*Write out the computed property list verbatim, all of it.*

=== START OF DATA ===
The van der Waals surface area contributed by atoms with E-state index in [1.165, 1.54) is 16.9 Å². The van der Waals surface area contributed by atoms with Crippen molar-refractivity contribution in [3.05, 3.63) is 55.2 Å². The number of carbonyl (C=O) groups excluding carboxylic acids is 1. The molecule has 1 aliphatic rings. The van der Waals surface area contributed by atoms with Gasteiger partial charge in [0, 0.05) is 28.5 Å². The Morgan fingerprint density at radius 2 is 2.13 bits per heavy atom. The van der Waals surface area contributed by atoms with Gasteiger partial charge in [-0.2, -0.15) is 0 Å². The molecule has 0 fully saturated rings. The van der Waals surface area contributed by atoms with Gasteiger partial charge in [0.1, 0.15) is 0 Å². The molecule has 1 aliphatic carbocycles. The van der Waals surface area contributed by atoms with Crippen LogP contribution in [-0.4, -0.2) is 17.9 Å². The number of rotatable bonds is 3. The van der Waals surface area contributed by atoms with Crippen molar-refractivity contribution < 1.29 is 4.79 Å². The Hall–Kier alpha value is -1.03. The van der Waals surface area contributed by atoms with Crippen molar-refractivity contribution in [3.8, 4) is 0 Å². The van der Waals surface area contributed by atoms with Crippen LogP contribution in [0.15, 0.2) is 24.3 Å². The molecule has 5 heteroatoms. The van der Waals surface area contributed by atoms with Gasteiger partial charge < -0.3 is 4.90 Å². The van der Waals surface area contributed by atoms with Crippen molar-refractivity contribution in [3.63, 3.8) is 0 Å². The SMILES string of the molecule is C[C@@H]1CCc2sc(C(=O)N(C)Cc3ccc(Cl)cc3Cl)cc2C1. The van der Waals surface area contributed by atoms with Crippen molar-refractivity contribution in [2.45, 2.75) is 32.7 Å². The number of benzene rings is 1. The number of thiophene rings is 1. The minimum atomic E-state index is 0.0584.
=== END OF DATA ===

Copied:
The van der Waals surface area contributed by atoms with E-state index in [1.165, 1.54) is 16.9 Å². The van der Waals surface area contributed by atoms with Crippen molar-refractivity contribution in [3.05, 3.63) is 55.2 Å². The number of carbonyl (C=O) groups excluding carboxylic acids is 1. The molecule has 1 aliphatic rings. The van der Waals surface area contributed by atoms with Gasteiger partial charge in [0, 0.05) is 28.5 Å². The Morgan fingerprint density at radius 2 is 2.13 bits per heavy atom. The van der Waals surface area contributed by atoms with Gasteiger partial charge in [-0.2, -0.15) is 0 Å². The molecule has 0 fully saturated rings. The van der Waals surface area contributed by atoms with Gasteiger partial charge in [0.1, 0.15) is 0 Å². The molecule has 1 aliphatic carbocycles. The van der Waals surface area contributed by atoms with Crippen LogP contribution in [-0.4, -0.2) is 17.9 Å². The number of rotatable bonds is 3. The van der Waals surface area contributed by atoms with Crippen molar-refractivity contribution < 1.29 is 4.79 Å². The Hall–Kier alpha value is -1.03. The van der Waals surface area contributed by atoms with Crippen molar-refractivity contribution in [3.8, 4) is 0 Å². The van der Waals surface area contributed by atoms with Crippen LogP contribution in [0.15, 0.2) is 24.3 Å². The molecule has 5 heteroatoms. The van der Waals surface area contributed by atoms with Gasteiger partial charge < -0.3 is 4.90 Å². The van der Waals surface area contributed by atoms with Crippen molar-refractivity contribution in [3.63, 3.8) is 0 Å². The SMILES string of the molecule is C[C@@H]1CCc2sc(C(=O)N(C)Cc3ccc(Cl)cc3Cl)cc2C1. The van der Waals surface area contributed by atoms with Crippen molar-refractivity contribution in [2.45, 2.75) is 32.7 Å². The number of benzene rings is 1. The number of thiophene rings is 1. The minimum atomic E-state index is 0.0584.